January 24, 2020
Divergent Path: Joining Engineering and Creativity
There are two distinct parts to Jolita Mo’s job as a product designer with online high-end retailer Net-A-Porter: mapping the experience of users while they are on the website, and addressing the visual interface the user sees while navigating their shopping experience.
Her job allows her to merge both her engineering and analytical skills, with her passion for design. For Mo (CEE BS ’13, MS ’14), it has been a circuitous path to merge her passions in the professional arena.
Typically, she says, in her field of work, people are either analytically oriented or design oriented. The challenge after leaving academia, she says, was to demonstrate that her engineering/analytical skills could inform her design skills in such a way that an employer would benefit from hiring her.
“I am more like a ‘T-shaped person,’ so I have some design skills but my background is not in a traditional field of design,” Mo says. “The ways I approach problems are a bit different. I can bring unique skills to the table to approach the job from another perspective.”
Mo first came to Carnegie Mellon from her native Hong Kong as an architectural student. But she soon realized engineering was a better fit, specifically sustainability and green design. Mo enjoyed the room to innovate and explore new ideas that came with studying sustainable engineering.
She says the vibe at CEE emphasized collaboration and teamwork, providing the support she says was vital to better understanding where her passions would lead her, especially as a graduate student. Research case studies pushed her and fellow group members to be innovative and cooperate to develop solutions for problems – many of which were undefined or ambiguous. Mo enjoyed these group projects and says they helped her understand her own strengths and interests.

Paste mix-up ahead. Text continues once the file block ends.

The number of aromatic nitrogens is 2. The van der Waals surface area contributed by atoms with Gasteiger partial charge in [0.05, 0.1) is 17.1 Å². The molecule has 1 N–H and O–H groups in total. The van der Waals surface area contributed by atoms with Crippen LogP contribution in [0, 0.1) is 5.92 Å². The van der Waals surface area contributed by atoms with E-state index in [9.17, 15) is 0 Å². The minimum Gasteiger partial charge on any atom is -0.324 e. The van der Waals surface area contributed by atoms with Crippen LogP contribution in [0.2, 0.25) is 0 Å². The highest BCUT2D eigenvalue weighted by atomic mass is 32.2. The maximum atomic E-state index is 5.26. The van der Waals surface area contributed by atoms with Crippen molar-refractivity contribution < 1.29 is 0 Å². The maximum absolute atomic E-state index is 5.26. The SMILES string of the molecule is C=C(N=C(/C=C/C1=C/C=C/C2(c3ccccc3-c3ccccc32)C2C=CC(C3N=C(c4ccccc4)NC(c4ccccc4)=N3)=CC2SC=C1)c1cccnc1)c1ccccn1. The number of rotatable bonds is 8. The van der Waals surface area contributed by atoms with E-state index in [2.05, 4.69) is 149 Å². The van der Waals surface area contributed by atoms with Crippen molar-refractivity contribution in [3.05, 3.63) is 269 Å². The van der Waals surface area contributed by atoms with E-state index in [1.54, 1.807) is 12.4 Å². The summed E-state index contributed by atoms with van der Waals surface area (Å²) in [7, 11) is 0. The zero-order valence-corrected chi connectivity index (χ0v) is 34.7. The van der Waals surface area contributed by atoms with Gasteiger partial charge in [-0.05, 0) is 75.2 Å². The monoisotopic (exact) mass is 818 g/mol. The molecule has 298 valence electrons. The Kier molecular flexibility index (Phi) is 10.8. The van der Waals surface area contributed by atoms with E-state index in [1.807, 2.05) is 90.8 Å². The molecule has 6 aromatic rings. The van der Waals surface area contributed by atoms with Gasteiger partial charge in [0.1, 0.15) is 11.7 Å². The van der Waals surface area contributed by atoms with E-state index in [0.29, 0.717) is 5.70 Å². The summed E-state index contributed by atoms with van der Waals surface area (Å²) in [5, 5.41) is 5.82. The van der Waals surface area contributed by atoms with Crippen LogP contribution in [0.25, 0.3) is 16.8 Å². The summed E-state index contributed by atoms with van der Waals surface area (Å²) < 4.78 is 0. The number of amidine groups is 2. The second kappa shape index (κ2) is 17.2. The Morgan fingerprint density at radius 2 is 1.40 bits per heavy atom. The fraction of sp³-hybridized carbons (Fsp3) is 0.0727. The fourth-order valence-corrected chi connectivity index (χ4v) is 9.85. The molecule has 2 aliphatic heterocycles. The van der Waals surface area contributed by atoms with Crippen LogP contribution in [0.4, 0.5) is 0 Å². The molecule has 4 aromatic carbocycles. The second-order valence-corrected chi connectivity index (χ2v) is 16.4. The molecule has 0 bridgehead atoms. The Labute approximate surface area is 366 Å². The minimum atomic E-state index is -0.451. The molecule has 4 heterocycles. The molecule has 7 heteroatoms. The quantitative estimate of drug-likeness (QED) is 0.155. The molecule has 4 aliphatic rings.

Yet, she yearned to find opportunities where she could focus as much on the creative as on the analytic. After earning her CEE master’s degree, Mo moved to London to pursue dual masters’ degrees (MA ’16 MSE ’16) in Innovation Design Engineering, through a collaboration of the Royal College of Art and the Imperial College of London.
At Net-A-Porter, Mo and her colleagues work collaboratively with data teams to look at how a user moves through the site - including any problem they encounter or if they get stuck before completing a sale. Based on that information they make improvements to the experience. She very much utilizes the teamwork and problem-solving skills she honed at CEE for this part of her role, she says.
“It’s a little reminiscent of CEE, with the diversity of skills and the supportive environment,” she says.
In addition, she is working on some of the company’s new initiatives – including a joint-venture with Alibaba, China’s biggest online commerce company. She is additionally working on revamping the overall site, and making improvements to the customer experience.
While she is interested in future opportunities to explore her more creative side, she anticipates engineering and analysis will always inform what she does.
“I always want to know how things work,” she says. “It allows you to understand the world you are in.”